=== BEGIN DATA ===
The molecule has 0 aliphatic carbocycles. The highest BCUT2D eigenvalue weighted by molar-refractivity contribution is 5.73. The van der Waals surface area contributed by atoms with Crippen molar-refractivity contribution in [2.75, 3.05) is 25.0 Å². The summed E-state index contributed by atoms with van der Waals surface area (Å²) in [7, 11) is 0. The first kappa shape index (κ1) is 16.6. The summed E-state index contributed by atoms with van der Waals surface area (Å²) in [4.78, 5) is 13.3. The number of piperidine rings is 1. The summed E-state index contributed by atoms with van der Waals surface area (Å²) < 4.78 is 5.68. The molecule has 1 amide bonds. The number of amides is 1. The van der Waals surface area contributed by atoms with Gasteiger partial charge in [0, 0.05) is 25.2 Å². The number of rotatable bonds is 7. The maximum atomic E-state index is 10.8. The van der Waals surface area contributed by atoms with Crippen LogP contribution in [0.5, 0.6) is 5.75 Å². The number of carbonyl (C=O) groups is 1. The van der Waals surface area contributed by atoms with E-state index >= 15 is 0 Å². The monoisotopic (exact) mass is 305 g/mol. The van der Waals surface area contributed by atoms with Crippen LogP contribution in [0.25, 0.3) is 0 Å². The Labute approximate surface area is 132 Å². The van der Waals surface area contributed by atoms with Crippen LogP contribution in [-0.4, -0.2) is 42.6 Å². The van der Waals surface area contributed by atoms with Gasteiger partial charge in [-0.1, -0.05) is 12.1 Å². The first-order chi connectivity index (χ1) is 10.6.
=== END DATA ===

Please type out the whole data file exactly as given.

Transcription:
The molecule has 0 aliphatic carbocycles. The highest BCUT2D eigenvalue weighted by molar-refractivity contribution is 5.73. The van der Waals surface area contributed by atoms with Crippen molar-refractivity contribution in [2.75, 3.05) is 25.0 Å². The summed E-state index contributed by atoms with van der Waals surface area (Å²) in [7, 11) is 0. The first kappa shape index (κ1) is 16.6. The summed E-state index contributed by atoms with van der Waals surface area (Å²) in [4.78, 5) is 13.3. The number of piperidine rings is 1. The summed E-state index contributed by atoms with van der Waals surface area (Å²) < 4.78 is 5.68. The molecule has 1 amide bonds. The number of amides is 1. The van der Waals surface area contributed by atoms with Gasteiger partial charge in [0, 0.05) is 25.2 Å². The number of rotatable bonds is 7. The maximum atomic E-state index is 10.8. The van der Waals surface area contributed by atoms with Crippen LogP contribution in [0.5, 0.6) is 5.75 Å². The number of carbonyl (C=O) groups is 1. The van der Waals surface area contributed by atoms with E-state index >= 15 is 0 Å². The monoisotopic (exact) mass is 305 g/mol. The van der Waals surface area contributed by atoms with Crippen LogP contribution in [0.25, 0.3) is 0 Å². The Labute approximate surface area is 132 Å². The van der Waals surface area contributed by atoms with Crippen LogP contribution in [-0.4, -0.2) is 42.6 Å². The van der Waals surface area contributed by atoms with Gasteiger partial charge in [-0.1, -0.05) is 12.1 Å². The first-order chi connectivity index (χ1) is 10.6.